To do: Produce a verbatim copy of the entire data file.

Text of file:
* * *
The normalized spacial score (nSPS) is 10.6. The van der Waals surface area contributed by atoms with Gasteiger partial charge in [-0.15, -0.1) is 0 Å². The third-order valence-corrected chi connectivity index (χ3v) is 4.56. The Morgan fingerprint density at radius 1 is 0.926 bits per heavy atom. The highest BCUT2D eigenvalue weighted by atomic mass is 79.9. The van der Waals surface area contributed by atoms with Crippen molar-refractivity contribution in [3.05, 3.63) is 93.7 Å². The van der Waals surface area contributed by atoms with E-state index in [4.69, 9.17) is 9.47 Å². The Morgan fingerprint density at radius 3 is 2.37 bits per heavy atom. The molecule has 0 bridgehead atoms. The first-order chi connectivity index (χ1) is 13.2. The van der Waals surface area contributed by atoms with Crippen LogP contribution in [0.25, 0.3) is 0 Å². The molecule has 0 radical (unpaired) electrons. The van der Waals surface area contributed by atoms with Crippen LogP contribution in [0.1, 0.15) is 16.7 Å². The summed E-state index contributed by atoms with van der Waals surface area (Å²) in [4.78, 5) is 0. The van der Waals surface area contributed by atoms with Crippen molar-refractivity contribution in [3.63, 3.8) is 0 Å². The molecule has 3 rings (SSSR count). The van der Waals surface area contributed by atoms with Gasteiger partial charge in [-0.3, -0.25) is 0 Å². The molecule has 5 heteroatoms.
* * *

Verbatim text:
The normalized spacial score (nSPS) is 10.6. The van der Waals surface area contributed by atoms with Gasteiger partial charge in [-0.15, -0.1) is 0 Å². The third-order valence-corrected chi connectivity index (χ3v) is 4.56. The Morgan fingerprint density at radius 1 is 0.926 bits per heavy atom. The highest BCUT2D eigenvalue weighted by atomic mass is 79.9. The van der Waals surface area contributed by atoms with Crippen molar-refractivity contribution in [3.05, 3.63) is 93.7 Å². The van der Waals surface area contributed by atoms with E-state index in [4.69, 9.17) is 9.47 Å². The Morgan fingerprint density at radius 3 is 2.37 bits per heavy atom. The molecule has 0 bridgehead atoms. The first-order chi connectivity index (χ1) is 13.2. The van der Waals surface area contributed by atoms with Crippen LogP contribution in [0.25, 0.3) is 0 Å². The molecule has 0 radical (unpaired) electrons. The van der Waals surface area contributed by atoms with Crippen LogP contribution in [0.1, 0.15) is 16.7 Å². The summed E-state index contributed by atoms with van der Waals surface area (Å²) in [4.78, 5) is 0. The van der Waals surface area contributed by atoms with Crippen molar-refractivity contribution in [3.63, 3.8) is 0 Å². The molecule has 3 rings (SSSR count). The van der Waals surface area contributed by atoms with Gasteiger partial charge in [-0.3, -0.25) is 0 Å². The molecule has 5 heteroatoms.